As solid as this title's gameplay package is, nothing can touch the breathtaking visuals you'll find laid out throughout the game. The cel-shaded graphics the game uses makes each area look like it jumped straight out of a watercolor painting and onto your television screen. The amazing use of vivid colors coupled with the over-the-top scenery tossed into each area make the game really come to life onscreen. The silky smooth animation and multiple layers of background scrolling even further push the gorgeous visuals to new heights. There's even some dynamic lighting effects in certain places that show just how detail-oriented the developers were in crafting this 2D visual masterpiece. It's easily one of the best visual performances on the Wii console to date and a testament to the visual capabilities of the console when placed in the right hands.
As far as musical score goes, A Boy and His Blob is a bit difficult to describe. The musical tunes themselves are all top notch, and at times sound more like a motion picture score than a video game soundtrack. The tunes cover a wide spectrum of moods and are used quite fittingly in each of the game's many levels. While the tracks are repeated at times throughout the game, they're spaced out so evenly and are of such high quality that you'll hardly even notice it, and if you're fortunate enough to own a quality surround sound system, you're in for quite a treat from the game's audio experience. Even the sound effects, such as the boy's variety of Blob calls and whistles, are very well executed. It's clear that the developers wanted to create the same level of polish with the game's audio presentation as was shown the various other aspects of the game.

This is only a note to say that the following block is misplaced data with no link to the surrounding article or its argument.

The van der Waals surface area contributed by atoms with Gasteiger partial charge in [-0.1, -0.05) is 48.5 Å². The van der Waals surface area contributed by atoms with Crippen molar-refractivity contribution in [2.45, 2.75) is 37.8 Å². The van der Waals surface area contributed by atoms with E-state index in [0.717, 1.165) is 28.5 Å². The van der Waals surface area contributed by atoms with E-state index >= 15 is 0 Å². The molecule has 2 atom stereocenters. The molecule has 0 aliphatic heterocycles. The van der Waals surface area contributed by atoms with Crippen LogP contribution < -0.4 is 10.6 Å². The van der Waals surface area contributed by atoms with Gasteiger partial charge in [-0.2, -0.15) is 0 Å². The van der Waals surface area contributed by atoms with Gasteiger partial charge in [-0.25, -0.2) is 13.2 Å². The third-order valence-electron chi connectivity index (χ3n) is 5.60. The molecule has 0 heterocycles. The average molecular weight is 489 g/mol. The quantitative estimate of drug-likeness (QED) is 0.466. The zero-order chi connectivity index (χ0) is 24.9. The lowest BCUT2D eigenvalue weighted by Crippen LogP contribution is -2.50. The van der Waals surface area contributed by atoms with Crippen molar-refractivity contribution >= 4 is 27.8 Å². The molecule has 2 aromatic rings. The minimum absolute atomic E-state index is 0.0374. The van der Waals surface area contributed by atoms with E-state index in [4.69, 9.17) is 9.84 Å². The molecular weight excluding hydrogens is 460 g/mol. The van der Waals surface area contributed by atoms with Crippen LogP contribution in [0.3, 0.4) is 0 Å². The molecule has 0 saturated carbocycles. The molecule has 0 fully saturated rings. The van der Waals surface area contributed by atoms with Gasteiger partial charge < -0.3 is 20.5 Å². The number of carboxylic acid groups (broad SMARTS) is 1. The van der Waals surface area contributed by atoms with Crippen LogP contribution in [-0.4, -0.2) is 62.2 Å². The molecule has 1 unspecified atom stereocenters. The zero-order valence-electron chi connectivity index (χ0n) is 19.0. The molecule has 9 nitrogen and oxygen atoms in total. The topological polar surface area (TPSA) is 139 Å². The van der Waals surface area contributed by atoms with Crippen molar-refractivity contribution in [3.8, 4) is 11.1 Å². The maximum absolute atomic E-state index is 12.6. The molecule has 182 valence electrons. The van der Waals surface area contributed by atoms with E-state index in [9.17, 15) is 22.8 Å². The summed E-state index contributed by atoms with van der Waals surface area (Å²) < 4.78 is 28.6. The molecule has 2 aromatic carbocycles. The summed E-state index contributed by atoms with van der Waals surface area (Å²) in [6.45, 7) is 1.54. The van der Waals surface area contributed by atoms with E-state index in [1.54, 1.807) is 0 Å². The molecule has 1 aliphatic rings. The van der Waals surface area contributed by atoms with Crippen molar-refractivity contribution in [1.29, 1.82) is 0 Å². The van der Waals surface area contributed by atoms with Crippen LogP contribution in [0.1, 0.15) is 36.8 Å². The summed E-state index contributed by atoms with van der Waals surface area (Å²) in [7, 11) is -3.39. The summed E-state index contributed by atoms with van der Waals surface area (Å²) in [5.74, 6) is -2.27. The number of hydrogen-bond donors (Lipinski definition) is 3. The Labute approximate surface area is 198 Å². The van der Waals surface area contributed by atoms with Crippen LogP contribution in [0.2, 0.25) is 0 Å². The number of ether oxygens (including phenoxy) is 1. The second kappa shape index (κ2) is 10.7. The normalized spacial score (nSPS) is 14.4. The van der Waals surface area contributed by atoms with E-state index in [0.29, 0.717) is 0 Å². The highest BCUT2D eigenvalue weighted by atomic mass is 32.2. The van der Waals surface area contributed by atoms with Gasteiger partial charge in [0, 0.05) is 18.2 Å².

With this update of A Boy and His Blob, WayForward have somehow been able to accurately capture the unique gameplay elements of the original title and wrap them up inside one of the most beautiful and polished Wii releases to date. To say that this game is an improvement on the original would be a gross understatement: not only does the game add an almost endless amount of depth and playability to the original gameplay idea, but it does so in a way that will keep you coming back for more. Whether you're a fan of the original NES release or not, you absolutely owe it to yourself to give A Boy and His Blob a try as you'd be hard-pressed to find a more rewarding gameplay experience available on the Wii console.